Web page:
O’Hara and Hall argue that there are four separate models of the Internet operating in the world today. These models differ in the way they view the use of data:
Silicon Valley Open Internet. This is the original vision for the Internet where there should be a free flow of data with little or no restrictions on how data can be used. This model favors Tor and platforms that allow people to privately exchange data without being monitored.
Beijing Paternal Internet. Often also referred to as the Great Firewall of China, the Chinese Internet closely monitors internet usage. Huge armies of censors monitor emails, social media and website to search for any behavior not sanctioned by the state. The Chinese government blocks foreign apps and web platforms that won’t adhere to their standards. Other authoritarian countries have their own walled-off version of the Beijing model.
Brussels Bourgeois Internet. The European Internet favors the open nature of the Silicon Valley Internet, but then heavily regulates Internet behavior to protect privacy and to try to restrict what it considers to be bad behavior on the Internet. This is the Internet that values people over web companies.
Washington DC Commercial Internet. Washington DC views the Internet as just another market and fosters hands-off policies that essentially equate to zero regulation of the big web players, favoring profitability over privacy and people.
The authors say there may be a fifth internet model emerging, which is the Russian model where the government actively uses the Internet for propaganda purposes.
These various models of the Internet matter as world commerce continues to move online and we have growing volumes of data exchanged between countries. We are now growing to a point where the different models are conflicting. Simple things, like the nature of the personal data that can be recorded and exchanged with an ecommerce transaction are now different around the world.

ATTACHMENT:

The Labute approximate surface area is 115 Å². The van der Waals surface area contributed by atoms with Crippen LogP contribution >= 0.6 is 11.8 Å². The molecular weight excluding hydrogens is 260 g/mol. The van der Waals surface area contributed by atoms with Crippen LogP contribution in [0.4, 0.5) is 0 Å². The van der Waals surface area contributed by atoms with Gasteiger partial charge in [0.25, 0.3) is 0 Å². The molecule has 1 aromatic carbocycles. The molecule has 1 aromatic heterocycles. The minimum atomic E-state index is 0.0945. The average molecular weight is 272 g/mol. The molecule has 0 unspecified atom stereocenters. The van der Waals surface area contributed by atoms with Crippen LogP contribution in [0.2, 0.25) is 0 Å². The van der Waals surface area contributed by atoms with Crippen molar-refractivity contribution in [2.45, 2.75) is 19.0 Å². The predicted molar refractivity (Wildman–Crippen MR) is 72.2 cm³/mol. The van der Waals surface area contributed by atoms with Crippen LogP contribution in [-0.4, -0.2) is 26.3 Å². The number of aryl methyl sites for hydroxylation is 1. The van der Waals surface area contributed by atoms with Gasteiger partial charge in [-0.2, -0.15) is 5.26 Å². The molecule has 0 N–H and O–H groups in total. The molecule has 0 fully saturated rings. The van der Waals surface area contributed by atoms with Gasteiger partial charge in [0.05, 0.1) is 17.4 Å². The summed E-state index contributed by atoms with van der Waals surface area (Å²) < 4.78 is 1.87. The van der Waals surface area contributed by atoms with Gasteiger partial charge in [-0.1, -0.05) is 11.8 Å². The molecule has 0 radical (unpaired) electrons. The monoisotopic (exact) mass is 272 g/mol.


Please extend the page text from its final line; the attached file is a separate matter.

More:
We are already seeing big differences arise for how countries treat their own data. For example, the Chinese, Russians, and Indians are insisting that data of all kinds created within the country should be stored in servers within the country and not easily be shared outside. That kind of restriction equates to the creation of international boundaries for the exchange of data. This is likely to grow over time and result in international commerce flowing through some version of data customs rather than flowing freely.
The paper asks some interesting questions on how we resolve these sorts of issues. For example, could there be some sort of international global data space for e-commerce, which would be treated differently than the exchange of other kinds of data?
The issues highlighted in the paper are real ones that are likely to start making news over the next few years. For example, the Chinese shopping site Alibaba is poised to offer a serious challenge to Amazon in the US. Considering the concern in the US of espionage by Chinese firms like Huawei, will the US somehow restrict a Chinese firm from conducting e-commerce within the US (and gathering data on US citizens)? Multiply that one example by hundreds of similar concerns that exist between countries and it’s not hard to picture a major splintering of the international Internet.